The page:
• Christmas music: we almost always have some sort of Christmas or holiday-ish music playing during this same period, with “The Andy Williams Christmas Album” occupying a special place in the play list as the most important. I remember listening to this each year as a kid, and at some point we ended up with it on CD. Cheesy, but still my favorite Christmas album (probably as much for the memories as for the actual music).
  • Baking Christmas goodies: my fudge, Ian’s peppermint strips, sugar cookies (most decorated, of course), Deb’s pecan fingers, holiday breads. Some to eat, lots to share and give as gifts. This is something both Deb’s and my families did as we were growing up.
  • Clam chowder and candlelight church on Christmas Eve: the clam chowder part is from my family; we both grew up going to church on Christmas eve.
  • Hot chocolate and cookies before bed on Christmas Eve: something my family always did after coming home from church.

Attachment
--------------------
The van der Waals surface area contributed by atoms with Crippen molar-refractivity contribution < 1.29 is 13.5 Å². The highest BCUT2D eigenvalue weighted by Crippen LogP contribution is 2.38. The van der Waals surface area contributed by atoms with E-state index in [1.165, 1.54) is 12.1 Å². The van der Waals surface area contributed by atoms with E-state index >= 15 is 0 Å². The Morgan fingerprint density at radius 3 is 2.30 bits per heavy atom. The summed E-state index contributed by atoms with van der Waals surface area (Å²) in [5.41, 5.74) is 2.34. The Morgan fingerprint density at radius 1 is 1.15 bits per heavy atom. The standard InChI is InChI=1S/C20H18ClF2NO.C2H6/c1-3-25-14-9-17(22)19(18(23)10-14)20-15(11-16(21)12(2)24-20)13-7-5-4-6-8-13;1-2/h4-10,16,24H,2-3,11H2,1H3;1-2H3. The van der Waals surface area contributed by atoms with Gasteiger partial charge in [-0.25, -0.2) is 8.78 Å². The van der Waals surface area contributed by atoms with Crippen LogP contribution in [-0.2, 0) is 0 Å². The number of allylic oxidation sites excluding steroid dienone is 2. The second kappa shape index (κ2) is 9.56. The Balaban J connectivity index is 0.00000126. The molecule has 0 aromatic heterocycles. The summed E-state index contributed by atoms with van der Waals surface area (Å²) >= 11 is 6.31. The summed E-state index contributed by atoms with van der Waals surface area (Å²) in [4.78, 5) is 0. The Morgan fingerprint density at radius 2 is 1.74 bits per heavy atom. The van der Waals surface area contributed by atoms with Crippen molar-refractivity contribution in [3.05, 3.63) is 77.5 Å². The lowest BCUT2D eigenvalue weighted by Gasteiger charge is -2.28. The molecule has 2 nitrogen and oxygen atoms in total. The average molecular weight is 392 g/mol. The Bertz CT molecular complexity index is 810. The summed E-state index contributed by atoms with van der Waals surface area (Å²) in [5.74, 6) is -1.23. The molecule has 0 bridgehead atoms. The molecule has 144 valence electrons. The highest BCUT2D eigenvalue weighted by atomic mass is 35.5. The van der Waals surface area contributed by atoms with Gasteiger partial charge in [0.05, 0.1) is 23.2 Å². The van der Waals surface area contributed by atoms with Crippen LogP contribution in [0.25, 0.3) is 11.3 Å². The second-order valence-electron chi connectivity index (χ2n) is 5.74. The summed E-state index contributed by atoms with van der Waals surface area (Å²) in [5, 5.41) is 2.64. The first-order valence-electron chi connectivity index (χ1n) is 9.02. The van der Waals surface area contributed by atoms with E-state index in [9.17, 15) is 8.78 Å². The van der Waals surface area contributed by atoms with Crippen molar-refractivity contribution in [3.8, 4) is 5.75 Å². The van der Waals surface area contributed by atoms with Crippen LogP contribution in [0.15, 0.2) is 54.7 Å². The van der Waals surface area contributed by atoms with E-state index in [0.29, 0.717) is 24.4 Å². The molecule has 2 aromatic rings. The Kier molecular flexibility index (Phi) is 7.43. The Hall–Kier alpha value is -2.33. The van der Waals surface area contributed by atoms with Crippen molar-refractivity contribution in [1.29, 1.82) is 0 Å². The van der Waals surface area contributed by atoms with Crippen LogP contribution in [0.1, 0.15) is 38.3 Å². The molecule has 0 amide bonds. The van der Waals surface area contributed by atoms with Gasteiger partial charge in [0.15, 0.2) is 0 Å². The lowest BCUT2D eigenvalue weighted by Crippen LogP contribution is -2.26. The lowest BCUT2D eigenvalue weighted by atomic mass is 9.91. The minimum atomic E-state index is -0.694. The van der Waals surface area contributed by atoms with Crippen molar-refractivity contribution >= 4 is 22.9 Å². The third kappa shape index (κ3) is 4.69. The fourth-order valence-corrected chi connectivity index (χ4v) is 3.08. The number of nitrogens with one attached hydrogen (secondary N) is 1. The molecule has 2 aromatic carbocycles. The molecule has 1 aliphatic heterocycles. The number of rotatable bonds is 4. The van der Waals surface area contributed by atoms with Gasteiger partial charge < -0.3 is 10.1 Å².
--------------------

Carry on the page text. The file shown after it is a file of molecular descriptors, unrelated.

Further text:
• Cinnamon rolls on Christmas morning: this is something my mom did some years as I was growing up, and I love getting up early on Christmas morning and making them for my family.
  • Christmas stockings before breakfast on Christmas morning, opening gifts after breakfast: definitely from my family, rather than Deb’s. Stockings were always one of my favorite parts of Christmas growing up, and still are. The challenge at this point is convincing Li to let Ian sleep until something he would consider a “reasonable” hour (maybe a little after 8:00 am, these days).
  • The bibliophilic elf: each year, each of us gets a book from a certain literature-loving elf, something we started about 10 years ago. This tradition is one of our own.
  • Jigsaw puzzles: more from Deb and Deb’s family than mine. Deb always gets a puzzle started and everyone helps, whether it is looking for a piece or two as they walk by, or pulling up a chair and sitting down for an extended period of time to work on it. There is almost always a puzzle or two under the tree for all of us each year, and we often work through half a dozen or more before the puzzle table gets put away.